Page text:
Hypnosis and Parkinson’s disease

Hypnosis has been used for a long time for therapeutic purposes. It was developed in the20th century by the founding work of Milton Erickson (American psychiatrist). While many are still cautious about its virtues, many clinical and metabolic imaging studies have shown a real impact on brain structures and connecting pathways. Classically a hypnosis session takes place in 5 stages:
  • the induction phase first (or by a monotonous stimulation for example we cause a stop of ordinary perception by saturation of the sensory channels, the subject having to abstract among other things the many elements external to his environment),
  • then the subject goes through a brief stage of confusion (association of perceptions, of sensations and memories),
  • then the fundamental stage of the HYPNOTIC TRANCE (where the imaginary takes power by the good of suggestions and metaphors, stage of psychic dissociation (the body is there, the mind is elsewhere / the subject is simultaneously actor and observer of himself, he has the ability to get involved in an imaginary experience), during the trance many physiological parameters are modified (decrease in muscle tone, fall in blood pressure, decrease in breathing and pulse …),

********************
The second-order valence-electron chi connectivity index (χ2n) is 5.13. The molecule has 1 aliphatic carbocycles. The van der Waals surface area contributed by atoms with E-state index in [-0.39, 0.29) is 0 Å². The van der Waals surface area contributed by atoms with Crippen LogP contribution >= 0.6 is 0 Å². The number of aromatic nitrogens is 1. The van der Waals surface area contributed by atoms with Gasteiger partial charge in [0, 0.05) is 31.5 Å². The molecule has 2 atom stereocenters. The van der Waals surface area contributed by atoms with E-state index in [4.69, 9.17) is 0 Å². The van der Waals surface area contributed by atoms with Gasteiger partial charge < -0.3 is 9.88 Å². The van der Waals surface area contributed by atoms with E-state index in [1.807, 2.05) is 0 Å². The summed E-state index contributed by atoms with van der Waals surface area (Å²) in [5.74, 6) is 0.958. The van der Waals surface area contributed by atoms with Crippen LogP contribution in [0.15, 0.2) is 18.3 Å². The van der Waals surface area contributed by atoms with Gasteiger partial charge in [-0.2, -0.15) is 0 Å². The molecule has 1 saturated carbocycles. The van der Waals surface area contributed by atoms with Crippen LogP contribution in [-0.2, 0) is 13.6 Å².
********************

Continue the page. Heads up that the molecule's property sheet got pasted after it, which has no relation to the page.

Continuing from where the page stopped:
• then the 4th stage is that of the appropriation of this new scheme or plays to the full the therapeutic virtue (integration of these new data into the organizing principle of being),
  • then the 5th time which is that of the return to the ordinary state of consciousness (return to the usual sensoriality) which is done in different sub-stages (relationship to the body, relationship to the therapist, return to the body).
The goal of hypnotic therapy is not to remain dependent on a therapist (whose initial action remains essential to have the keys to the method and good learning) but to then appropriate the rules to practice oneself (principle of “self-hypnosis”) that everyone can practice at home and according to his needs. The area where hypnosis has been most studied is probably pain since hypno-analgesia is now well validated and used in common practice (pain center, pos-op management in some units). In Parkinson’s disease different works (Elkins 2013, Int J Clin Exp Hypn; Hawkins 2001, Pain Review) showed an improvement in quality of life parameters (PDQ-39 scale) and even in certain UPDRS items including pain, anxiety, thymic affects, sleep problems and fatigue. Other authors have proposed integrating hypnosis into the treatment of Parkinson’s tremor (Wain 1990 Am J Clin Hypn) in combination with drug treatment. So do not hesitate, enter the trance!